MHTTCs Implementing Change

MIC Stories: Bold Conversations Peer Learning Community (PLC)

Featuring the Pacific Southwest MHTTC

MIC Stories (MHTTCs Implementing Change) feature technical assistance projects that had a significant impact on practice.

The Need

In conferences during the past several years, Pacific Southwest MHTTC partners at Change Matrix (CM), including Dr. Suganya Sockalingam, Dr. Rachele Espiritu, and Dr. Tonicia Freeman-Foster, have led highly attended introductory talks on implicit bias, microaggressions, and how to confront these issues through bold conversations in the workplace. Participants have consistently expressed a need to learn how to actually initiate and engage in these conversations.   The Pacific Southwest MHTTC team built on the materials they’d been presenting to create an engaging, interactive series of workshops.  Participants come together in established cohorts; examine their own biases and the context of implicit bias in their workplace; and learn and practice how to initiate bold conversations that are inclusive and supportive around race, microaggression, and privilege. The workshop includes skill building through role playing, activities, implementation, and coaching support for the participants.


The Bold Conversations Peer Learning Community (PLC) was a six-part, cohort-based workshop series led by the Pacific Southwest MHTTC in the Winter of 2021. It served mental health practitioners and mental wellness advocates in the Pacific Southwest and throughout the United States. Participants in the PLC were able to increase their awareness of self, enhance their skills to communicate more effectively, and increase their confidence in facilitating and engaging in uncomfortable conversations. In this peer learning community, participants learned the principles of engaging in bold conversations to advance equity, and developed an action plan to support their work.


There were 128 applicants and a capacity of 53 open slots. Due to pandemic-related and other work constraints, from the 53 openings a total of 48 applicants from diverse ethnic, gender, geographic, demographic backgrounds completed the series, including broad behavioral health related occupations. The project was a virtual workshop that took place over Zoom.

What We Did

We opened the course with an application that asked applicants to identify their occupation and work setting, and gender and ethnic background. The questionnaire included screening questions to ensure participants would have full commitment to learning and a basic understanding of implicit bias, as well as willingness to be in a potentially uncomfortable space and learn and grow from it. From all the applications, we selected participants that represented a diverse demographic, prioritizing residents in the MHTTC Region Nine.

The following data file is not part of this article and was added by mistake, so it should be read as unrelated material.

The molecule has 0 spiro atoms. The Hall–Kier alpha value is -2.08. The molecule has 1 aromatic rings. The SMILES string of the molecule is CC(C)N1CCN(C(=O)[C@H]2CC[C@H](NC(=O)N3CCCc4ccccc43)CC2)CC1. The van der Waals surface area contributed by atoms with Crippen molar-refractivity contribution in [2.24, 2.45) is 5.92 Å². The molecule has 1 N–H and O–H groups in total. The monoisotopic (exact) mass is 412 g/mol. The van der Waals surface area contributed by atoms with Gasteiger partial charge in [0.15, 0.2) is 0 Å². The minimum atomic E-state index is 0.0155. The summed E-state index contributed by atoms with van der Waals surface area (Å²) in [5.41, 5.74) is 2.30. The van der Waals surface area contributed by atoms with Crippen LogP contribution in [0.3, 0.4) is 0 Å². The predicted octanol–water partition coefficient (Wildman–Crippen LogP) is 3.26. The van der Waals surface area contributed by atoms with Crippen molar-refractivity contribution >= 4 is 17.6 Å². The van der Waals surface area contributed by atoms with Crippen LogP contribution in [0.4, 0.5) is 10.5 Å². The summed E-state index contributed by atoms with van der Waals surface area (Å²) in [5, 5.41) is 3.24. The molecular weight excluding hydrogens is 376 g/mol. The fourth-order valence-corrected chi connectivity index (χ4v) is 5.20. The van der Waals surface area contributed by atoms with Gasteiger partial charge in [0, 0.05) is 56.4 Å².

Our Center created an incubator for facilitating honest, open, and nonjudgmental conversations on race, privilege, and equity. The event series we offered was cohort-based learning, with highly interactive discussions, small group skills application, and an application of pre and post assignments. The course was offered over six sessions that lasted three months, from January to March. The main themes covered in the six sessions were as follows: the first class addressed meaningful communication. The second course focused on effective facilitation. The third course delved into conflict engagement.  The fourth and fifth sessions took participants through the phases of engaging in and then holding space for bold conversations around equity, diversity, and inclusion. The last class was a synthesis of everything learned in the series. Participants mapped out an action plan for their learnings and identified strategies to integrate the tools and skills into their work and organizations. The series was a process of moving people beyond theory to active practice and understanding, in a non-judgmental way that honored diversity and inclusion, and identified barriers that ‘get in the way’ of change.

  1. Number and Type of Organization(s)

The table and graph below summarizes the number and types of organizations of the (51 initial) participants in the course


2. Discipline(s) and roles of participants; number of participants: 

The table and graph below summarize the disciplines and number of (the initial 51) participants in the event series.



There were several challenges. Many of the participants were balancing the time and effort of the workshop series on top of a very demanding and heavy workload with their jobs. Along with this, the Covid-19 pandemic brought another layer of constraints and hardships for participants. The length and commitment of the workshop was a lot for folks, and, conversely, many felt that the duration was too short.  In future event series, we will include more time for participants to practice, and reduce presentation time to allow for more peer interaction. We will offer open office-hours for questions and concerns to be aired and processed. We will also have celebrations for participants' growth and breakthroughs.

Evaluation and Outcomes

The project was evaluated via a GPRA survey in the last meeting, as well as a few follow-up emails to select participants who indicated an openness to sharing individual feedback. As shown in the survey results graphic below, roughly 99% of participants reported satisfaction, 98% of participants expressed that the event was useful for their professional development, 96% of participants reported they would use the information gained from the workshop to change their current practice, and  100% of participants said they’d refer the training to someone.